James Anthony: The crazy thing is, when you take roles like that there are songs you do not forget. There are still songs to this day I can recite. Sweet Charity in high school. I remember in high school, I ran track and field, so I was an athlete, so on my mind, I was like, all right I got to get into school. Luckily, I attended a school where your track team, all our sports were stacked as far as varsity and all that, so while I was in school, my junior and my senior year, we were the fastest high school in the nation.
It was one of those things like, all right my friends they are going to the Olympics getting scholarships……my grades were good, but they were not like full ride good. I thought, I need to make sure I run my butt around his track, but I was battling with what I thought was the obligation to secure, a scholarship, what my passion was entertaining and the arts.
I remember my junior year, it was one of the most fulfilling times in my life because toward the end of my junior year….it was the end of an indoor season, I won at the state acting festival, I had won an excellence in acting award; while simultaneously the next week I became a state champion in a four by eight hundred, relay.
It was just like the two things that I had loved at that time I was being awarded and it was just a testament, put everything you have into the things that you love to do, and you will reap those rewards. That is something that I have held on to ever since then.
Savannah State University
Kelvin Bulluck: Oh, that is nice! At that point then, how did you decide to go to Savannah State University?
James Anthony: During high school, I spent four years of my life working with BET on Teen Summit as on-screen talent one of the co-hosts. I was also a character on a radio soap opera, where I played a 16-year-old child who had contracted HIV from having unprotected sex. It was a teen soap opera to put a spotlight on drugs and sex and, abstinence and the importance of that.
I did those two things while in high school, and I remember my senior year again, I went to one of the best sciences and tech schools in the nation, Eleanor Roosevelt in Greenbelt, Maryland. I took the SAT four times. The second time I got my highest score, but it just was not what I needed it to be. I ended up getting my administrative Mr. Taylor, shout out if you ever see this, but he spoke with Savannah State, the head coach, Ted Whitaker, and got me into Savannah State on track scholarships.
I just remember, never have even hearing of Savannah State, it was presented to me as a school. All my friends are going to all these predominantly white institutions and I am like, HBCU? Savannah, Georgia? When I get down there, my parents say, you go down to Savannah, Georgia….and if y’all have been to Savannah, Charleston, or New Orleans, you see those trees with the Spanish Moss hanging down and think of oppression and slavery. I thought, where are y'all dropping me off? My mom was like love you! I am thinking, this is real life.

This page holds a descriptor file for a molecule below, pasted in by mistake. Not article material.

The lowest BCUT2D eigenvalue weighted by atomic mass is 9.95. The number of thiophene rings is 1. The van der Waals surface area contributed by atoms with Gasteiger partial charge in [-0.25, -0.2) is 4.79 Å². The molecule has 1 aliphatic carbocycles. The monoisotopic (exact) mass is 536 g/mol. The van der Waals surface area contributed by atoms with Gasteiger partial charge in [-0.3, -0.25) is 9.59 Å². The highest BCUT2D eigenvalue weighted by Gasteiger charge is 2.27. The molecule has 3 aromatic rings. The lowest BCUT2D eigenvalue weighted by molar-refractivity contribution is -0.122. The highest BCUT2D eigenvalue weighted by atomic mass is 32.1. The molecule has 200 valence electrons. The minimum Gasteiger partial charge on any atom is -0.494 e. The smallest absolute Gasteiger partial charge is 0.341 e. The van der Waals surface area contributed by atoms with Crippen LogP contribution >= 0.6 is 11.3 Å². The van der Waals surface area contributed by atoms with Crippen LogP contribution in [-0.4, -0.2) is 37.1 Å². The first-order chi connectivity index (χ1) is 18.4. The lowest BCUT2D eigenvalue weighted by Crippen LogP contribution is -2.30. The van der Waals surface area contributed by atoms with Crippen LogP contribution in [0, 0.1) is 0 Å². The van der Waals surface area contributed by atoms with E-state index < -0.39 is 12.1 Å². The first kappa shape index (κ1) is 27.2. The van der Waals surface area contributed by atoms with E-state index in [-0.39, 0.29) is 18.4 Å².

I remember my first year I hated it. I hated it because it was a culture shock. I am from the North, and my school was predominantly black by like maybe fifty-one percent, but everything else was everything in between. It was just a culture shock from going North to South and then going from diverse to black. It was not just black, it was Southern black, that is a different black. I am thinking, what am I doing here?
Then I crossed the fraternity, Alpha Phi Alpha my sophomore year, and I fell in love with photography. I fell in love with the school. I fell in love with everything about it. When I crossed the fraternity, it was that which pulled me out of the excitement of you form a brotherhood, that is the main reason. But when I picked up photography down there and maybe look at Savannah differently, it made me find the beauty where once I saw nothing but dread and ugliness. The love of photography kept me in Savannah State.
Getting into Photography
Kelvin Bulluck: A couple of quick things, one you hit on those Spanish Moss trees. My wife is from Charleston and I have spent some time in Savannah as well, and I was not into photography the very first time that I went to Savannah, and I have not been back since, but I think the next time I go, I want to shoot some type of editorial down there involving, all those elements that really make that part of the South beautiful.
The second thing, you went to Savannah and I saw that your major was Mass Communications. Why that major? Did that major play a role in you picking up a camera for the first time or was that not linked? Was it a fluke that you picked up a camera?
James Anthony: No. I will say the middle school I went to had majors; the high school I went to had majors. In middle, my major was Communications. My major in high school was Communications and focusing on theater, just because I was in theater and improv.
While in high school, I focused on theater, but I was in front of the camera, on teen summit. I was on the radio on the soap opera, although we are acting over air, but it was just a communications umbrella. When I got to college, I did not want to deter from what I had already been investing in. I said, all right I will be a Communications major focusing on Radio and Television Production, and I had a minor in Theater. It was just a continuation of everything, all the seeds that have planted over the years and something that I was most passionate about, and I had the most experience in.
Me picking up a camera, I was the one in high school when we would go on your track and field trips, I would always have my video camera out then recording and documenting. I still have all the footage that I have just got digitized through a company I found on Instagram. Picking up a camera was nothing new to me in college, it is just that photography and taking a serious dive into that lane, was new.